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Power and Legitimacy: Reconciling Europe and the Nation-State [Hardcover]

Peter L. Lindseth

Price: 52.00 & FREE Delivery in the UK. Details
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Book Description

30 Sep 2010
The implications of European integration for national democracy and constitutionalism are well known. Nevertheless, as the events of the last decade made clear, the EU's complex system of governance has been unable to achieve a democratic or constitutional legitimacy in its own right. In Power and Legitimacy: Reconciling Europe and the Nation-State, Peter L. Lindseth traces the roots of this paradox to integration's dependence on the postwar constitutional settlement of administrative governance on the national level.

Supranational policymaking has relied on various forms of oversight from national constitutional bodies, following models that were first developed in the administrative state and then translated into the European context. These national oversight mechanisms (executive, legislative, and judicial) have over the last half-century developed to address the central disconnect in the integration process: between the need for supranational regulatory power, on the one hand, and the persistence of national constitutional legitimacy, on the other. In defining the ways European public law has sought to reconcile these two conflicting demands, Professor Lindseth lays the foundation for a better understanding of the "administrative, not constitutional" nature of European governance going forward.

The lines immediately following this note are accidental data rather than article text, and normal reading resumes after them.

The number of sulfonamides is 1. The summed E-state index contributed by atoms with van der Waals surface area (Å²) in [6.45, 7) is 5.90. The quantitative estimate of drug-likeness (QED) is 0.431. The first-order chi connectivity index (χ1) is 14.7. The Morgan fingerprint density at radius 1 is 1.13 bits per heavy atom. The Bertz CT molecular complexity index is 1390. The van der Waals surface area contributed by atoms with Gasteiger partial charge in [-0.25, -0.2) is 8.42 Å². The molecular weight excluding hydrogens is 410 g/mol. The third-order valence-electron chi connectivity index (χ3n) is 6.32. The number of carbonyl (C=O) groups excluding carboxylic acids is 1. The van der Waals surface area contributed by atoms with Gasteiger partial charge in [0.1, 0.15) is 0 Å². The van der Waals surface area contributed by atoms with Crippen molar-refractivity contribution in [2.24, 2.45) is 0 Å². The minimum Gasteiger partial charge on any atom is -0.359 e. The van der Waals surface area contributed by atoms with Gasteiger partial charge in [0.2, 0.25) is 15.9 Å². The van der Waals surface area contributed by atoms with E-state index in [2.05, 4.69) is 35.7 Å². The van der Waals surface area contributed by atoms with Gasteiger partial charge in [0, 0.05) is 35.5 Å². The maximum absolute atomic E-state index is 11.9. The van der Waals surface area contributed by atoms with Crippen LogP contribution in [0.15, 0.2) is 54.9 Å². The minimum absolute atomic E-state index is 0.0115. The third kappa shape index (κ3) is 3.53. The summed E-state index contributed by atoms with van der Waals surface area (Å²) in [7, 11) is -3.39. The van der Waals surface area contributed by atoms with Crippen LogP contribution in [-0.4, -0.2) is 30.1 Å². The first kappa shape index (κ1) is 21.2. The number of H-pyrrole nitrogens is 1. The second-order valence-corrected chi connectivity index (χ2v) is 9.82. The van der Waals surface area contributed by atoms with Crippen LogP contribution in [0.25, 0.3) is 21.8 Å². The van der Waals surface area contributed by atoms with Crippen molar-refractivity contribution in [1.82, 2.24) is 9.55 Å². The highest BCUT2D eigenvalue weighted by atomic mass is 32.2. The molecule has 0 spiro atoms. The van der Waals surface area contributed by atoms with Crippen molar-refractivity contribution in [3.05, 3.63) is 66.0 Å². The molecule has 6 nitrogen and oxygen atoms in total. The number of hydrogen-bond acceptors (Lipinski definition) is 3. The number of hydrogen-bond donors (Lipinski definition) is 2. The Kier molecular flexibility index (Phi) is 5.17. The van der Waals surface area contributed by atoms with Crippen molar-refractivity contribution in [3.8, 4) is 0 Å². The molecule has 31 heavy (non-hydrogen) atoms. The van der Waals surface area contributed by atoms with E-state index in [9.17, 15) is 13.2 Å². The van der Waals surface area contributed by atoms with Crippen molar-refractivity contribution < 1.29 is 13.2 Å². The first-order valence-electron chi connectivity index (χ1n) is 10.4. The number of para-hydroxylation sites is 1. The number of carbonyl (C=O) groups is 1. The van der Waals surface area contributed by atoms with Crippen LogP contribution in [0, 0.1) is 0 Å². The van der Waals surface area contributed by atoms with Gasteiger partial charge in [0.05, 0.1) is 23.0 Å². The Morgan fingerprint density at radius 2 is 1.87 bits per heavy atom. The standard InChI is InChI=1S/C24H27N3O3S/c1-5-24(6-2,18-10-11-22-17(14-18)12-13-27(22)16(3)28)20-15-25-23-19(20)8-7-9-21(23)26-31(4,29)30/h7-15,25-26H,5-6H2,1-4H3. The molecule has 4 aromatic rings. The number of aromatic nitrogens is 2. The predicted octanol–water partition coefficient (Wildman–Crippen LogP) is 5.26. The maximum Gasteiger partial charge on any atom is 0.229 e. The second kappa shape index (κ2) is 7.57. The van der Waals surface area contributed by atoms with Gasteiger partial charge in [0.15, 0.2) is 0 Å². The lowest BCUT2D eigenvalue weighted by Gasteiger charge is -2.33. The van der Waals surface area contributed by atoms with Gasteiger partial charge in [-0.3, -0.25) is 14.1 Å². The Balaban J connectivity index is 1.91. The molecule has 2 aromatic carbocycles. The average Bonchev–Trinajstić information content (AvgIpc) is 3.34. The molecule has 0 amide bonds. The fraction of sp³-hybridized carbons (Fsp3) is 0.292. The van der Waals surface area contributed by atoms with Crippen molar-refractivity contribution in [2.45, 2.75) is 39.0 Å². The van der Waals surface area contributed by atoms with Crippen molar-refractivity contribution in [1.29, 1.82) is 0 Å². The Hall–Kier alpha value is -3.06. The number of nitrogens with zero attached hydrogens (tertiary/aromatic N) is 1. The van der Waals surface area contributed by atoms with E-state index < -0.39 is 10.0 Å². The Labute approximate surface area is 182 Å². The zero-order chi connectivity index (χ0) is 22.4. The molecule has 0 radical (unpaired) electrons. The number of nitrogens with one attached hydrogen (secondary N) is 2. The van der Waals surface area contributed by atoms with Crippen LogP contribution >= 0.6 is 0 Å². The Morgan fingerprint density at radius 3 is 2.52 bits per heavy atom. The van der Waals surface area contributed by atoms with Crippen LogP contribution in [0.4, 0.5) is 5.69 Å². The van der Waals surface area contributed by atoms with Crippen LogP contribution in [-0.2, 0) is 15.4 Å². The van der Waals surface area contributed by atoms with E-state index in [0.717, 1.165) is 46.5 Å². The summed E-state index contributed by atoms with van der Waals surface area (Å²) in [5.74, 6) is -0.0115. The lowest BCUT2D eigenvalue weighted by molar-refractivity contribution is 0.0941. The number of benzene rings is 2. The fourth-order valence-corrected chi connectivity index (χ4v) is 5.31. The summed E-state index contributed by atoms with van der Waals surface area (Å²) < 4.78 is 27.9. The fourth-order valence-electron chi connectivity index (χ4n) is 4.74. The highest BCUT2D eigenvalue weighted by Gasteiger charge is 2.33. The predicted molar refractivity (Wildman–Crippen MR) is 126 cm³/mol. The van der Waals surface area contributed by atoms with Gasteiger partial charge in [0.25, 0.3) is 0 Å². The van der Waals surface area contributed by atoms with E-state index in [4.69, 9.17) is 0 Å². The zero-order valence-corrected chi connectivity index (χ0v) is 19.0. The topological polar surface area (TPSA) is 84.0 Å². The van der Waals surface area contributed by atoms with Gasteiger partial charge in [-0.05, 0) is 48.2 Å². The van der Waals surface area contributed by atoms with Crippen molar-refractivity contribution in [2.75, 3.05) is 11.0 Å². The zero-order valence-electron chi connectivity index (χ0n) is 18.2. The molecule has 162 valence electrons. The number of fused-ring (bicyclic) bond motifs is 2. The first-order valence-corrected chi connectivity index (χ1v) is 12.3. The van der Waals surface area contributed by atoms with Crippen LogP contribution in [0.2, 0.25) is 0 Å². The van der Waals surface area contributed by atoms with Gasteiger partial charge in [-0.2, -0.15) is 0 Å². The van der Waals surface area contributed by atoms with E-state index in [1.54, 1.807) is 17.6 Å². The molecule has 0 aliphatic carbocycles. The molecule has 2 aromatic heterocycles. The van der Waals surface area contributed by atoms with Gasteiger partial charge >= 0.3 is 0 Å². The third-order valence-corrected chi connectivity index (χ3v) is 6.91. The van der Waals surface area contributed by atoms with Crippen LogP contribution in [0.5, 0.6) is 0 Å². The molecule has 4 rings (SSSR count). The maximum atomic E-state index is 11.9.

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...this book is a major contribution to the history of European integration...a major accomplishment of historical literature, well written, original and though provoking. This is simply mandatory reading for any scholar of European integration history. (Morten Rasmussen, University of Copenhagen)

About the Author

Peter L. Lindseth is the Olimpiad S. Ioffe Professor of International and Comparative Law at the University of Connecticut School of Law. He has taught at Yale, Princeton, and Columbia, and also has held fellowships at the Max Planck Institute for European Legal History (Frankfurt), the European University Institute (Florence), and the French Council of State (Paris), among other institutions. Professor Lindseth holds a BA and JD from Cornell and a PhD in European history from Columbia.

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